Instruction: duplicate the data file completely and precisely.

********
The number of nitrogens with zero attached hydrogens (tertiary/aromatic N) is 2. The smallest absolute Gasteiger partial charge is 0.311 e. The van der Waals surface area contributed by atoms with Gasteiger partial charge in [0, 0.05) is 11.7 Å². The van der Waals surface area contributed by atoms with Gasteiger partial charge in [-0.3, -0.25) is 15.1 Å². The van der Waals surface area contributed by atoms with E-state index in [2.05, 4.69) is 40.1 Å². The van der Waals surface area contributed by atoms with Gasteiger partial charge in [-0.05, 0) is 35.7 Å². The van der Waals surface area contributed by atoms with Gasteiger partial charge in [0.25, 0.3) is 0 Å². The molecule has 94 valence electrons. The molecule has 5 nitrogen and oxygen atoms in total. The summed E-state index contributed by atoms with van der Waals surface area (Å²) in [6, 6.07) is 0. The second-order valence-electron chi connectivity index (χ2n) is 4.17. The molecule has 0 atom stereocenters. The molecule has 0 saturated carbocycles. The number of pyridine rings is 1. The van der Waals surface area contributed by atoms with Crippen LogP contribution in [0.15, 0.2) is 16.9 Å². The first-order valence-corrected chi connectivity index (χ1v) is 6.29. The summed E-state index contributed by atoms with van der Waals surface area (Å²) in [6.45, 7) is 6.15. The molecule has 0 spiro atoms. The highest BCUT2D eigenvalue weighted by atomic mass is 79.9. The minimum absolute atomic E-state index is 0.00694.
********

The number of nitrogens with zero attached hydrogens (tertiary/aromatic N) is 2. The smallest absolute Gasteiger partial charge is 0.311 e. The van der Waals surface area contributed by atoms with Gasteiger partial charge in [0, 0.05) is 11.7 Å². The van der Waals surface area contributed by atoms with Gasteiger partial charge in [-0.3, -0.25) is 15.1 Å². The van der Waals surface area contributed by atoms with E-state index in [2.05, 4.69) is 40.1 Å². The van der Waals surface area contributed by atoms with Gasteiger partial charge in [-0.05, 0) is 35.7 Å². The van der Waals surface area contributed by atoms with Gasteiger partial charge in [0.25, 0.3) is 0 Å². The molecule has 94 valence electrons. The molecule has 5 nitrogen and oxygen atoms in total. The summed E-state index contributed by atoms with van der Waals surface area (Å²) in [6, 6.07) is 0. The second-order valence-electron chi connectivity index (χ2n) is 4.17. The molecule has 0 atom stereocenters. The molecule has 0 saturated carbocycles. The number of pyridine rings is 1. The van der Waals surface area contributed by atoms with Crippen LogP contribution in [0.15, 0.2) is 16.9 Å². The first-order valence-corrected chi connectivity index (χ1v) is 6.29. The summed E-state index contributed by atoms with van der Waals surface area (Å²) in [6.45, 7) is 6.15. The molecule has 0 spiro atoms. The highest BCUT2D eigenvalue weighted by atomic mass is 79.9. The minimum absolute atomic E-state index is 0.00694.